Observations of moisture mass transfer rates in proteinate powders
Water vapour sorption and desorption are crucially important in the preservation of foods, in the manipulation of their textures and more widely in drying. Isotherms and rates of water vapour exchange in a series of protein substrates were measured under isothermal conditions. These substrates consistently displayed type II isotherms and revealed unusual vapour exchange rates for both sorption and desorption. This novel behaviour was observed consistently in dairy and soy proteins and in native proteins and thermally denatured proteins. The addition of a carbohydrate, such as sucrose, to the matrix resulted in type III isotherms and regular exchange rate behaviour. For the proteinates, moisture exchange rate coefficients and apparent diffusivities reached a maximum at a moisture concentration that was associated with the inflection point on the isotherm. This behaviour suggested multiple collisions of the water molecules with the partially hydrated surface in which the stickiness of the water molecules to the surface reached a minimum at the inflection point on the isotherm.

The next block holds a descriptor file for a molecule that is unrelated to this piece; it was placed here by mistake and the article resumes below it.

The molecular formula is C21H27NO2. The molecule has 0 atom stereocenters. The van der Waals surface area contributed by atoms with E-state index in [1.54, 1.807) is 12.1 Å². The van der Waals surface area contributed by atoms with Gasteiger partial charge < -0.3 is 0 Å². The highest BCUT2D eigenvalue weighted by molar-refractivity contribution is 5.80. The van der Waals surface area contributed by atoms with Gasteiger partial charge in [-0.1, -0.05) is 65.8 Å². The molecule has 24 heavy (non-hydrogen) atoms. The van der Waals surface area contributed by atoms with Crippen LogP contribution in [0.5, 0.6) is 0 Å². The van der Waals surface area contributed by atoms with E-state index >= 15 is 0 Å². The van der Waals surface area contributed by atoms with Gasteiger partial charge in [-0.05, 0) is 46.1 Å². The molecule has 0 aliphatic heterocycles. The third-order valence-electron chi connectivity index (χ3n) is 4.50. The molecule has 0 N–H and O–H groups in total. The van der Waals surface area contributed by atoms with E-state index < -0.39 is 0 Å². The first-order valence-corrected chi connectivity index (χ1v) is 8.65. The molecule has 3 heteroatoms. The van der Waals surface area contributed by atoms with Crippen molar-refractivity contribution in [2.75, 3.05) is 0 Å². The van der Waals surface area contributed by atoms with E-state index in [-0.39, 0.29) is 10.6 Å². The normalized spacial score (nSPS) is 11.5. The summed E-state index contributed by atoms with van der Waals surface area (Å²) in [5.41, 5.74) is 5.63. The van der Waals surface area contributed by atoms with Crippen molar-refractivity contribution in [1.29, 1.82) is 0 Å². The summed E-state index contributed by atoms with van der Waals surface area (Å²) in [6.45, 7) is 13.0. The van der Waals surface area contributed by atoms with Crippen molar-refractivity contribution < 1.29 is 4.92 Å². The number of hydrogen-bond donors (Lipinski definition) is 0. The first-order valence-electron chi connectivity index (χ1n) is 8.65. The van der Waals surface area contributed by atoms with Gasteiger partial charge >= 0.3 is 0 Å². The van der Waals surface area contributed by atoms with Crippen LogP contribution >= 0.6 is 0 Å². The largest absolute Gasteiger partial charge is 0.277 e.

Research highlights▶ Protein-rich ingredients displayed typical type II isotherms for water sorption but anomalous water vapour exchange rate behaviour. ▶ Dilution of the protein with sugar changed the moisture isotherm to type III and these displayed regular vapour exchange rates. ▶ The data suggested strong interaction between the water vapour molecules and the pore surface with partially hydrated protein–water vapour interactions characterising the behaviour below the inflection in the isotherm, and water film–water vapour interactions above the inflection point. ▶ Many models are used to describe moisture isotherms in foods, but these do not adequately account for the observed behaviour.
Journal: Food and Bioproducts Processing - Volume 89, Issue 4, October 2011, Pages 391–399